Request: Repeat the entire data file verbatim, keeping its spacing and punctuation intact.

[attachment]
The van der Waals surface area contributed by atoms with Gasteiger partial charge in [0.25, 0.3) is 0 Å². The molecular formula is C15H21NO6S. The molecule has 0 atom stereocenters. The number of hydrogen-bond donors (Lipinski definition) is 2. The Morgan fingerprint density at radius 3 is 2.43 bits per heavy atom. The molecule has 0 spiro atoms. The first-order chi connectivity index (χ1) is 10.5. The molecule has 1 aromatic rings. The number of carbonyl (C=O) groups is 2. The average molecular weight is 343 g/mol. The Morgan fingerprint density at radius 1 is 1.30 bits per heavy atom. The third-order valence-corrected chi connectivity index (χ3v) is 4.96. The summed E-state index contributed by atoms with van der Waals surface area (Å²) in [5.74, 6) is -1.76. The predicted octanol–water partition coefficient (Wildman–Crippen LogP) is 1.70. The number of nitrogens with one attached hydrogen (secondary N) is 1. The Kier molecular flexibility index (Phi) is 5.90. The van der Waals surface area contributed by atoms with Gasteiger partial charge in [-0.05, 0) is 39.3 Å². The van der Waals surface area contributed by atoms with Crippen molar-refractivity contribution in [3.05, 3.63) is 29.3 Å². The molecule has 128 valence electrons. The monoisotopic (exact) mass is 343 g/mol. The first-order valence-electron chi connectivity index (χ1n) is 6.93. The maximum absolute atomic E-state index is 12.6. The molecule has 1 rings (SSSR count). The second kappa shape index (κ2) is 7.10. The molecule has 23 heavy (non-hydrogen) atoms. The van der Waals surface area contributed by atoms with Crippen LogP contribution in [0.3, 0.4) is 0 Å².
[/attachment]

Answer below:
The van der Waals surface area contributed by atoms with Gasteiger partial charge in [0.25, 0.3) is 0 Å². The molecular formula is C15H21NO6S. The molecule has 0 atom stereocenters. The number of hydrogen-bond donors (Lipinski definition) is 2. The Morgan fingerprint density at radius 3 is 2.43 bits per heavy atom. The molecule has 0 spiro atoms. The first-order chi connectivity index (χ1) is 10.5. The molecule has 1 aromatic rings. The number of carbonyl (C=O) groups is 2. The average molecular weight is 343 g/mol. The Morgan fingerprint density at radius 1 is 1.30 bits per heavy atom. The third-order valence-corrected chi connectivity index (χ3v) is 4.96. The summed E-state index contributed by atoms with van der Waals surface area (Å²) in [5.74, 6) is -1.76. The predicted octanol–water partition coefficient (Wildman–Crippen LogP) is 1.70. The number of nitrogens with one attached hydrogen (secondary N) is 1. The Kier molecular flexibility index (Phi) is 5.90. The van der Waals surface area contributed by atoms with Gasteiger partial charge in [-0.05, 0) is 39.3 Å². The van der Waals surface area contributed by atoms with Crippen molar-refractivity contribution in [3.05, 3.63) is 29.3 Å². The molecule has 128 valence electrons. The monoisotopic (exact) mass is 343 g/mol. The first-order valence-electron chi connectivity index (χ1n) is 6.93. The maximum absolute atomic E-state index is 12.6. The molecule has 1 rings (SSSR count). The second kappa shape index (κ2) is 7.10. The molecule has 23 heavy (non-hydrogen) atoms. The van der Waals surface area contributed by atoms with Crippen LogP contribution in [0.3, 0.4) is 0 Å².